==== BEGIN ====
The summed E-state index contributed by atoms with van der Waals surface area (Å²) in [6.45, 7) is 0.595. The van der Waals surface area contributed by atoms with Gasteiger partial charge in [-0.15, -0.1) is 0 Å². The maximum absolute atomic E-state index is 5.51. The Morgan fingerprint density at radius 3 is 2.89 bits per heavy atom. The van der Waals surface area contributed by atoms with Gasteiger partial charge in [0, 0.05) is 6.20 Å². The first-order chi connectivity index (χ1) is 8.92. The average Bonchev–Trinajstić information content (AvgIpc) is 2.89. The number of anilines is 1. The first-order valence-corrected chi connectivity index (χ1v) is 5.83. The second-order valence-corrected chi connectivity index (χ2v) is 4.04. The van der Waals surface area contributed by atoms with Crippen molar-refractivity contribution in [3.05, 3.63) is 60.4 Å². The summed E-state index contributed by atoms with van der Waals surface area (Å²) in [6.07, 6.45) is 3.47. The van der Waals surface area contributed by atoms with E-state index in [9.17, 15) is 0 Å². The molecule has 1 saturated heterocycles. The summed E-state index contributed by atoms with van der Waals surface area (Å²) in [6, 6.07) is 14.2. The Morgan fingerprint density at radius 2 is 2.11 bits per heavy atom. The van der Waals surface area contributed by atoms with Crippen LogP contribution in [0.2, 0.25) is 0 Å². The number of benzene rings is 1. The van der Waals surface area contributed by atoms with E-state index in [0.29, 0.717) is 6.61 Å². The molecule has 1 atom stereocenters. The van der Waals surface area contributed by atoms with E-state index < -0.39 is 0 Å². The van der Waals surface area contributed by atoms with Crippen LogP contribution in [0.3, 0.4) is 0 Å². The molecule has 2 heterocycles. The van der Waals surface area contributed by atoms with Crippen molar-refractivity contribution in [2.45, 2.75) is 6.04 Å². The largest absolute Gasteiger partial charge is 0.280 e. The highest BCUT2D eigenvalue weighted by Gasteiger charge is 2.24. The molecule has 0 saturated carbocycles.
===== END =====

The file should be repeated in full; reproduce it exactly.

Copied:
The summed E-state index contributed by atoms with van der Waals surface area (Å²) in [6.45, 7) is 0.595. The van der Waals surface area contributed by atoms with Gasteiger partial charge in [-0.15, -0.1) is 0 Å². The maximum absolute atomic E-state index is 5.51. The Morgan fingerprint density at radius 3 is 2.89 bits per heavy atom. The van der Waals surface area contributed by atoms with Gasteiger partial charge in [0, 0.05) is 6.20 Å². The first-order chi connectivity index (χ1) is 8.92. The average Bonchev–Trinajstić information content (AvgIpc) is 2.89. The number of anilines is 1. The first-order valence-corrected chi connectivity index (χ1v) is 5.83. The second-order valence-corrected chi connectivity index (χ2v) is 4.04. The van der Waals surface area contributed by atoms with Crippen molar-refractivity contribution in [3.05, 3.63) is 60.4 Å². The summed E-state index contributed by atoms with van der Waals surface area (Å²) in [6.07, 6.45) is 3.47. The van der Waals surface area contributed by atoms with E-state index in [9.17, 15) is 0 Å². The molecule has 1 saturated heterocycles. The summed E-state index contributed by atoms with van der Waals surface area (Å²) in [6, 6.07) is 14.2. The Morgan fingerprint density at radius 2 is 2.11 bits per heavy atom. The van der Waals surface area contributed by atoms with Crippen LogP contribution in [0.2, 0.25) is 0 Å². The number of benzene rings is 1. The van der Waals surface area contributed by atoms with E-state index in [0.29, 0.717) is 6.61 Å². The molecule has 1 atom stereocenters. The van der Waals surface area contributed by atoms with E-state index < -0.39 is 0 Å². The van der Waals surface area contributed by atoms with Crippen LogP contribution in [0.3, 0.4) is 0 Å². The molecule has 2 heterocycles. The van der Waals surface area contributed by atoms with Crippen molar-refractivity contribution in [2.45, 2.75) is 6.04 Å². The largest absolute Gasteiger partial charge is 0.280 e. The highest BCUT2D eigenvalue weighted by Gasteiger charge is 2.24. The molecule has 0 saturated carbocycles.